European Court Orders Pro-Life Poland to Compensate Mom Denied Abortion

The European Court of Human Rights handed down a 6-1 ruling which demanded that Poland compensate a mother who claims she was refused an abortion based on discrimination due to her sex and her visual disability.

Poland's current laws only allow for the unborn child to be killed in its mother's womb in cases of rape, when the child is seriously malformed, and when the health of the mother would be in grave danger were she to carry the child to full term.

Tysiac claims that in 2000 she found out that she was pregnant with her third child. At that time, according to her complaint, she was warned by numerous doctors that her pregnancy and delivery of another child could result in a deterioration of her myopic eye condition.

She further claims that the gynecologist that she saw destroyed her abortion referral saying that her health was not in serious danger and her condition did not warrant an abortion under Polish law.

Tysiac also claims that, after delivering her child, she suffered what was diagnosed as a retinal hemorrhage which rendered her "significantly disabled" and in fear of going blind. Tysiac, who raises her three children on her own, receives a monthly disability pension of 140 euros.

After giving birth to her third child and having her case dismissed in Polish courts, Alicja Tysiac took her case to the European Union court in 2002 with the help of the "human rights" NGO, Interights.

According to the court's official summary of the judgment, Tysiac also complained that "no procedural and regulatory framework had been put in place to enable a pregnant woman to assert her right to a therapeutic abortion, thus rendering that right ineffective."

A typical strategy for abortion advocates has long been to use emotion generating hard cases, (often falsified, as in the two Supreme Court cases that legalized abortion on demand in the US) to open a wedge that inevitably leads to full abortion on demand.

In 2004, the United Nations Human Rights Committee reprimanded Poland for its pro-life laws and demanded that the strongly Catholic nation "liberalize" its abortion laws. In January of this year, the UN committee that oversees the ‘Convention on the Elimination of All Forms of Discrimination Against Women' also took Poland to task over several pro-life issues including "accusations" that the Polish government promoted natural family planning over contraception and allowed pro-life doctors the right to employ a "conscience clause" in abortion matters.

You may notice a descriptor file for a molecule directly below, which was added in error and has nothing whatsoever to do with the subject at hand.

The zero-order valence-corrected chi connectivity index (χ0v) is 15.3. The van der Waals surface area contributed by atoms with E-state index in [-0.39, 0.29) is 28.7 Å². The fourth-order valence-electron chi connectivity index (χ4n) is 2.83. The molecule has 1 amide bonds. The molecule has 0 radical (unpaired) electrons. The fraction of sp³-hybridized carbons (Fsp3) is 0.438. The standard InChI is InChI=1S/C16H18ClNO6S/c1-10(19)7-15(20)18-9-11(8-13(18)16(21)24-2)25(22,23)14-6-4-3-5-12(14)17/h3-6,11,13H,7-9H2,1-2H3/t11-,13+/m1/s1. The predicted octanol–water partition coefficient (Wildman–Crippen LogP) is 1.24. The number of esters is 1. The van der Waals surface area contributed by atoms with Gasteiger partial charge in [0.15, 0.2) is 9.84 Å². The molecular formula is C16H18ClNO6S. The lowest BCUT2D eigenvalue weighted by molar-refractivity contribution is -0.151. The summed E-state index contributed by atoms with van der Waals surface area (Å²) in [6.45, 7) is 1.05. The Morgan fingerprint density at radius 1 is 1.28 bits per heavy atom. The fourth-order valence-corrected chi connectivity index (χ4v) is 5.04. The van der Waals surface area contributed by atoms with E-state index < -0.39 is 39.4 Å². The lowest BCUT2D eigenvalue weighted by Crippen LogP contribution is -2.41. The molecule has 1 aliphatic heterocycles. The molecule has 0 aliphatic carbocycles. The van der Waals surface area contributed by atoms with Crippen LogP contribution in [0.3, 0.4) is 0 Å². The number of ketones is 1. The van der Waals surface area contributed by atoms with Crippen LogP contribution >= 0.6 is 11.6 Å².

Poland submitted her European Union accession treaty with the caveat that "no EU treaties or annexes to those treaties would hamper the Polish government in regulating moral issues or those concerning the protection of human life."

In recent months, both the Polish president and the deputy prime-minister have publicly voiced their continuing belief in traditional family values.

Read the Court's press release and full ruling.

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  • Guest

    This is why abortion should not be allowed under any circumstances.  When the door is open even slightly, it paves the way for situations like this.  Furthermore, the woman should have had a c-section, which would have drastically reduced her risk of developing a retinal hemorrhage during the delivery.

  • Guest

    So let me get this straight.

    For the past five years this blind woman has been raising her three children, while at the same time she has been fighting in the courts because she was not allowed to kill the youngest of the three in the womb. 

    How does she rationalize her dailly mothering of this child? 

    Talk about being blind.

  • Guest

    Like the case of the woman who is suing because her abortion failed, what are these women going to tell their children when they are old enough to understand?  These children are going to find out, one way or another, this is the type of secret that doesn't stay buried.  How are those children going to feel?  If either of them do get any money out of this, they better start saving for the therapy bills, because those children are going to need some serious counseling!!!

  • Guest

    Sorry, second point, her case really isn't the fact that she couldn't have an abortion, but that she wasn't allowed to have a c-section, as the person in the first reply pointed out.  If she had had the procedure, she would have been fine, hence, no case.  This should be about the treatment she received for delivering her baby, not about not getting to destroy her child.  Even if she did have a c-section, her life was never threatened, she was never going to die as a result of her carrying that child, which is what the law seems to be upholding.

     

    I don't want to appear heartless, but like in this country, if she has a condition like that and she's already raising two children, why did she become pregnant again?  Where's the responsibility for her actions?  No, of course, Poland has to take responsibility for its actions, but everyone else is blameless.  We have to have the no-fault abortion like the no-fault divorce.  Unfortunately, since this has become an international news story, that child is going to find out about it and is going to question the love of its mother for the rest of its life.  How can we place that burden on our children?

  • Guest

    I just re-read the article and first comment. Now the scales have fallen from my own eyes. Thanks for clarifying. Still, those making hay from this are the pro-aborts using an emotional appeal.

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